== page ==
And yes, Roman can literally talk to bears. Or at least one benevolent polar bear in particular (voiced drolly by Gordon Pinsent). Lest you assume this is an imaginary bear, other characters can see it too. But only Roman hears him. Director Nguyen doesn't incorporate this idea to extremely positive effect, but it is nonetheless intriguing. So is the mysterious man who "follows" Lucy, turning up unpredictably to terrify her out of her wits. These touches of surrealism keep Two Lovers from being too dreary and depression (there is, after all, an extended scene in which Roman holds a loaded shotgun to his chin).
Ultimately, the adult lives of Roman and Lucy are defined by the abuse they both endured as children. Perhaps the greatest strength in Nguyen's approach is the subtle ways he allows his characters' back stories to emerge. This leads to some deeply emotional moments that are well played by both DeHaan and Maslany. Their performances anchor the film, which is nearly devoid of conventional plot. Even so, what plot there is manages to be completely unpredictable right up until its haunting conclusion.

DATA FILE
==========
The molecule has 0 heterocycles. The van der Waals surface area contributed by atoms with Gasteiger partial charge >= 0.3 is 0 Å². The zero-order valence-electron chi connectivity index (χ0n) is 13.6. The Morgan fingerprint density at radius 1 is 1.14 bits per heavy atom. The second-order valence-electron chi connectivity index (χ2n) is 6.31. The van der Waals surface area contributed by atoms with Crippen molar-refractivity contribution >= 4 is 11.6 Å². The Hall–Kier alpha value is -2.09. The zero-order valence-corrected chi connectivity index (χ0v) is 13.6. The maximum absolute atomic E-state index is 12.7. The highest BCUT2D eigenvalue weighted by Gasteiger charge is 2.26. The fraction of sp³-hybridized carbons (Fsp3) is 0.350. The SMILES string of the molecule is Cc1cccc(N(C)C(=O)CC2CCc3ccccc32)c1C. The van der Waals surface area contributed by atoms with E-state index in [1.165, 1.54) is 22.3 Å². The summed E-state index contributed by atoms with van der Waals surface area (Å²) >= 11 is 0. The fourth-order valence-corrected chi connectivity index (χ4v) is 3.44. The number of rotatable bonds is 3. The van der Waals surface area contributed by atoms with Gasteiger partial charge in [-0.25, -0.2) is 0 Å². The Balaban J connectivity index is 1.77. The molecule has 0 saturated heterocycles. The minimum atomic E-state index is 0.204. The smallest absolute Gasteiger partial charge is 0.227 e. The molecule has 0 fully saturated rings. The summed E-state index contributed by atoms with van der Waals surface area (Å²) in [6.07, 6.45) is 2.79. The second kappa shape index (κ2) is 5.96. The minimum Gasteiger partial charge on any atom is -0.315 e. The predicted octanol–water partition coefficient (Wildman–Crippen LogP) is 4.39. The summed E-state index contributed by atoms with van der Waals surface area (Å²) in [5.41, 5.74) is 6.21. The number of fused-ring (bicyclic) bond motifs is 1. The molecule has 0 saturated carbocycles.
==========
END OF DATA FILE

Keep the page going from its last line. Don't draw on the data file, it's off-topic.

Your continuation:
Two Lovers and a Bear is available on DVD via Fox Home Entertainment. The beautiful cinematography by Nicolas Bolduc would've undoubtedly benefited from a Blu-ray release, but Fox opted for standard DVD and Digital HD only. The disc is bare bones, with no special features.Those with a taste for defiantly off-beat films would do well to give it a spin.